While security studies has traditionally focused on 'great' and 'middle' powers, this chapter examines the concept of 'small states'. It begins by considering the contested definition of a 'small state', with popular measures based on the size of a state's population, economic indicators, and military capacity. The chapter then proposes a definition of a small state and identifies the small states in the Asia-Pacific. It also identifies a subcategory of 'microstates' which tend to experience particular vulnerabilities that differentiate them from other small states. The chapter concludes by applying the security studies theories discussed in the book's introduction to small states in order to consider how they pursue their security. Applying these theories to small states can tell us interesting things about how states use their relative capabilities to undertake action and to influence other states in the region.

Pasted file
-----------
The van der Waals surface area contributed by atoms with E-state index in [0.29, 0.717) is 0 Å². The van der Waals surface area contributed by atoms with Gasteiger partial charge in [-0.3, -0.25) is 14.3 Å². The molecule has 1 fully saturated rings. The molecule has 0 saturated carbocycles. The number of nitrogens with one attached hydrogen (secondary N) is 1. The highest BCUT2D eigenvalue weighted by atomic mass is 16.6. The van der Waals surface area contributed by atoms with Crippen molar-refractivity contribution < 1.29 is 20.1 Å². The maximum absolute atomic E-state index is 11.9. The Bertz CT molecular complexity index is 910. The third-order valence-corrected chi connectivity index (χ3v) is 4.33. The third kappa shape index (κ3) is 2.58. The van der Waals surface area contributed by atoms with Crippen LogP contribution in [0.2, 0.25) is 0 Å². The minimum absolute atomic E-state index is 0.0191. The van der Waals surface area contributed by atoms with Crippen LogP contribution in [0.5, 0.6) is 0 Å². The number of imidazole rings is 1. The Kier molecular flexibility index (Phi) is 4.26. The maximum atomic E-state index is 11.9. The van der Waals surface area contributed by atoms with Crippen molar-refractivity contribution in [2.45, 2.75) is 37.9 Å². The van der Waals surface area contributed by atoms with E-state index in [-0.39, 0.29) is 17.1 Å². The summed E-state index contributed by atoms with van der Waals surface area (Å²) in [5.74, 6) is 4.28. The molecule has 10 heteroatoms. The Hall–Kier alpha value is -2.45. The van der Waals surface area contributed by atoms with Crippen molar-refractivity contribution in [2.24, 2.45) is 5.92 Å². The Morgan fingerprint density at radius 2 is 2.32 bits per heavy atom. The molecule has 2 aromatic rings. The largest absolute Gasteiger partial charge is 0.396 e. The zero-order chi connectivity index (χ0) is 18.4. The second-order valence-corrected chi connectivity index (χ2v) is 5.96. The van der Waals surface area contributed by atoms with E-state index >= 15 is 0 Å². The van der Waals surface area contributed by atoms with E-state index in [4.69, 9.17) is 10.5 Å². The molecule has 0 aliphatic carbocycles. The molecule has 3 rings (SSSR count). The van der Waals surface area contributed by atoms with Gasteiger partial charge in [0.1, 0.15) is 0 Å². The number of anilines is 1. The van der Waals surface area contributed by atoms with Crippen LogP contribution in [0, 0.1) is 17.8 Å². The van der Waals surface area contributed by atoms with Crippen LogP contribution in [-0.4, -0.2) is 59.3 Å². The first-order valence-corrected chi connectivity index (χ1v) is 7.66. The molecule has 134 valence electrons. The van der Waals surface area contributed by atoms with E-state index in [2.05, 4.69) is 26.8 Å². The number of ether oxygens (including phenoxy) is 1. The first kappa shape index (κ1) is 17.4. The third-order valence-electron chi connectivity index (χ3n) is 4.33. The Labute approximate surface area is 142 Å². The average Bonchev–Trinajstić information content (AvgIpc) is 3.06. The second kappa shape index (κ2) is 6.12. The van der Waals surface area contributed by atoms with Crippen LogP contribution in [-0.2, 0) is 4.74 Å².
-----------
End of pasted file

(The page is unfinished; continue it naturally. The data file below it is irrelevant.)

|Title of host publication||Asia-Pacific Security: An Introduction|
|Editors||Joanne Wallis and Andrew Carr|
|Place of Publication||Washington, DC, USA|
|Publisher||Georgetown University Press|
|Publication status||Published - 2016|